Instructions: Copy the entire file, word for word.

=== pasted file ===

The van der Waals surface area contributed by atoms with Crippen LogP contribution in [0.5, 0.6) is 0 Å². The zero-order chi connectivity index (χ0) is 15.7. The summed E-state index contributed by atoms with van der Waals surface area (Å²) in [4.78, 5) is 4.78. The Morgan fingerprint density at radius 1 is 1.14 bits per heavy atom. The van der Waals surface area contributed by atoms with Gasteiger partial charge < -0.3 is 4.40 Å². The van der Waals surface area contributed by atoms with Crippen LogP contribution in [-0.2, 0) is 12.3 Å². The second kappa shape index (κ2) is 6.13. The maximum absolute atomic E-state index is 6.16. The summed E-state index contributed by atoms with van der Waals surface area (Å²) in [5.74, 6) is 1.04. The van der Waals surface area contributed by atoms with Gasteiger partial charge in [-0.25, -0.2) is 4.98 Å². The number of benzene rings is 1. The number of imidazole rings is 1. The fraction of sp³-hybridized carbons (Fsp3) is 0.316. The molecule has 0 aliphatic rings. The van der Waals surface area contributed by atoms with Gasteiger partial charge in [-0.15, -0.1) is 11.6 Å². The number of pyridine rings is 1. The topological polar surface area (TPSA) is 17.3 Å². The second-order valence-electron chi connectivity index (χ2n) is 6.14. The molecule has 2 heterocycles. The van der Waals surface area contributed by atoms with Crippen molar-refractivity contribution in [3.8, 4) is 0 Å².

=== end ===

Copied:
The van der Waals surface area contributed by atoms with Crippen LogP contribution in [0.5, 0.6) is 0 Å². The zero-order chi connectivity index (χ0) is 15.7. The summed E-state index contributed by atoms with van der Waals surface area (Å²) in [4.78, 5) is 4.78. The Morgan fingerprint density at radius 1 is 1.14 bits per heavy atom. The van der Waals surface area contributed by atoms with Gasteiger partial charge < -0.3 is 4.40 Å². The van der Waals surface area contributed by atoms with Crippen LogP contribution in [-0.2, 0) is 12.3 Å². The second kappa shape index (κ2) is 6.13. The maximum absolute atomic E-state index is 6.16. The summed E-state index contributed by atoms with van der Waals surface area (Å²) in [5.74, 6) is 1.04. The van der Waals surface area contributed by atoms with Gasteiger partial charge in [-0.25, -0.2) is 4.98 Å². The number of benzene rings is 1. The number of imidazole rings is 1. The fraction of sp³-hybridized carbons (Fsp3) is 0.316. The molecule has 0 aliphatic rings. The van der Waals surface area contributed by atoms with Gasteiger partial charge in [-0.15, -0.1) is 11.6 Å². The number of pyridine rings is 1. The topological polar surface area (TPSA) is 17.3 Å². The second-order valence-electron chi connectivity index (χ2n) is 6.14. The molecule has 2 heterocycles. The van der Waals surface area contributed by atoms with Crippen molar-refractivity contribution in [3.8, 4) is 0 Å².